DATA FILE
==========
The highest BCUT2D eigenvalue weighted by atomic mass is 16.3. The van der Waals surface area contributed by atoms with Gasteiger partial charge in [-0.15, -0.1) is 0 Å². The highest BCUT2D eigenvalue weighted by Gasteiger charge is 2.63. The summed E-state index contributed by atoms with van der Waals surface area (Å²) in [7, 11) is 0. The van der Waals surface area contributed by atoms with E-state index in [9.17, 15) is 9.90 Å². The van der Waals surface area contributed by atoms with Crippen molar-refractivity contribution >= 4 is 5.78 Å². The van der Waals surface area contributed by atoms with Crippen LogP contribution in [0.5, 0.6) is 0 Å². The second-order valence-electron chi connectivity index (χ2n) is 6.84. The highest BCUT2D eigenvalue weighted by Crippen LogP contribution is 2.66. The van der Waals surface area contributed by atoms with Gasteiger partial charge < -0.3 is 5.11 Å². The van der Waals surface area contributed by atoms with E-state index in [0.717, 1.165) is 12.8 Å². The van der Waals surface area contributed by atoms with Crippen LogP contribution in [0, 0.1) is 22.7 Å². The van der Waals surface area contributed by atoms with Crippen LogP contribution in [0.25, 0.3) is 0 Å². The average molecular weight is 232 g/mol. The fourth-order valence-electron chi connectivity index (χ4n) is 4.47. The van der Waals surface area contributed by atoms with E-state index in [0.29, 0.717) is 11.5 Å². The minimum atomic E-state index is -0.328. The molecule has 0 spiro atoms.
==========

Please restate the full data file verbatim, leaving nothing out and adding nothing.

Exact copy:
The highest BCUT2D eigenvalue weighted by atomic mass is 16.3. The van der Waals surface area contributed by atoms with Gasteiger partial charge in [-0.15, -0.1) is 0 Å². The highest BCUT2D eigenvalue weighted by Gasteiger charge is 2.63. The summed E-state index contributed by atoms with van der Waals surface area (Å²) in [7, 11) is 0. The van der Waals surface area contributed by atoms with E-state index in [9.17, 15) is 9.90 Å². The van der Waals surface area contributed by atoms with Crippen molar-refractivity contribution >= 4 is 5.78 Å². The van der Waals surface area contributed by atoms with Crippen LogP contribution in [0.5, 0.6) is 0 Å². The second-order valence-electron chi connectivity index (χ2n) is 6.84. The highest BCUT2D eigenvalue weighted by Crippen LogP contribution is 2.66. The van der Waals surface area contributed by atoms with Gasteiger partial charge < -0.3 is 5.11 Å². The van der Waals surface area contributed by atoms with E-state index in [0.717, 1.165) is 12.8 Å². The van der Waals surface area contributed by atoms with Crippen LogP contribution in [0, 0.1) is 22.7 Å². The van der Waals surface area contributed by atoms with Crippen LogP contribution in [0.25, 0.3) is 0 Å². The average molecular weight is 232 g/mol. The fourth-order valence-electron chi connectivity index (χ4n) is 4.47. The van der Waals surface area contributed by atoms with E-state index in [0.29, 0.717) is 11.5 Å². The minimum atomic E-state index is -0.328. The molecule has 0 spiro atoms.